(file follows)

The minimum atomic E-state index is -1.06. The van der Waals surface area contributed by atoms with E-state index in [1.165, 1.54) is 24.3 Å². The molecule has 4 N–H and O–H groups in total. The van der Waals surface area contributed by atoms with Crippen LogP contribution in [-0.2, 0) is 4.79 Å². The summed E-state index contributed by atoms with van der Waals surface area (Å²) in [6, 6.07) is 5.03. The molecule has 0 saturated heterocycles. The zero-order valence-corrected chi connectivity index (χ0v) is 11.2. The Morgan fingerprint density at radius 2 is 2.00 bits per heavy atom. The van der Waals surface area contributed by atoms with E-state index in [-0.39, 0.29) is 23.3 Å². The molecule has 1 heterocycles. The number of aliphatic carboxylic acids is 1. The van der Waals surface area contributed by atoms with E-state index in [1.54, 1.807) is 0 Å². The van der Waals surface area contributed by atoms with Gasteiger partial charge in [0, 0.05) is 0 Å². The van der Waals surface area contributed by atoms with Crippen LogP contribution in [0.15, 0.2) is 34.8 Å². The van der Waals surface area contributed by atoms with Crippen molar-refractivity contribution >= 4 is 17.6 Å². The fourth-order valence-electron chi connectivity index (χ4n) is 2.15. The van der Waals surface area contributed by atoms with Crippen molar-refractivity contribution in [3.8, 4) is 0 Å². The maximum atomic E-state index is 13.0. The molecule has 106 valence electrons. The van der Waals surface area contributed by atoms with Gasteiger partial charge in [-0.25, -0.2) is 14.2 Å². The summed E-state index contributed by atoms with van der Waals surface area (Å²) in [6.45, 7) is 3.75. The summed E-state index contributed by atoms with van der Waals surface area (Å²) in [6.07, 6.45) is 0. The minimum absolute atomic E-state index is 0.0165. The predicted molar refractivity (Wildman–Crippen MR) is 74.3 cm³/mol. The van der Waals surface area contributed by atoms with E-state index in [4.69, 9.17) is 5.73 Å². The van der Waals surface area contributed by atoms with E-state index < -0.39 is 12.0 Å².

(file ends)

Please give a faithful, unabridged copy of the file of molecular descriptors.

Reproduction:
The minimum atomic E-state index is -1.06. The van der Waals surface area contributed by atoms with E-state index in [1.165, 1.54) is 24.3 Å². The molecule has 4 N–H and O–H groups in total. The van der Waals surface area contributed by atoms with Crippen LogP contribution in [-0.2, 0) is 4.79 Å². The summed E-state index contributed by atoms with van der Waals surface area (Å²) in [6, 6.07) is 5.03. The molecule has 0 saturated heterocycles. The zero-order valence-corrected chi connectivity index (χ0v) is 11.2. The Morgan fingerprint density at radius 2 is 2.00 bits per heavy atom. The van der Waals surface area contributed by atoms with E-state index in [-0.39, 0.29) is 23.3 Å². The molecule has 1 heterocycles. The number of aliphatic carboxylic acids is 1. The van der Waals surface area contributed by atoms with E-state index in [1.54, 1.807) is 0 Å². The van der Waals surface area contributed by atoms with Gasteiger partial charge in [0, 0.05) is 0 Å². The van der Waals surface area contributed by atoms with Crippen LogP contribution in [0.15, 0.2) is 34.8 Å². The van der Waals surface area contributed by atoms with Crippen molar-refractivity contribution >= 4 is 17.6 Å². The fourth-order valence-electron chi connectivity index (χ4n) is 2.15. The van der Waals surface area contributed by atoms with Crippen molar-refractivity contribution in [3.8, 4) is 0 Å². The maximum atomic E-state index is 13.0. The molecule has 106 valence electrons. The van der Waals surface area contributed by atoms with Gasteiger partial charge in [-0.25, -0.2) is 14.2 Å². The summed E-state index contributed by atoms with van der Waals surface area (Å²) in [6.45, 7) is 3.75. The summed E-state index contributed by atoms with van der Waals surface area (Å²) in [6.07, 6.45) is 0. The minimum absolute atomic E-state index is 0.0165. The predicted molar refractivity (Wildman–Crippen MR) is 74.3 cm³/mol. The van der Waals surface area contributed by atoms with E-state index in [4.69, 9.17) is 5.73 Å². The van der Waals surface area contributed by atoms with E-state index < -0.39 is 12.0 Å².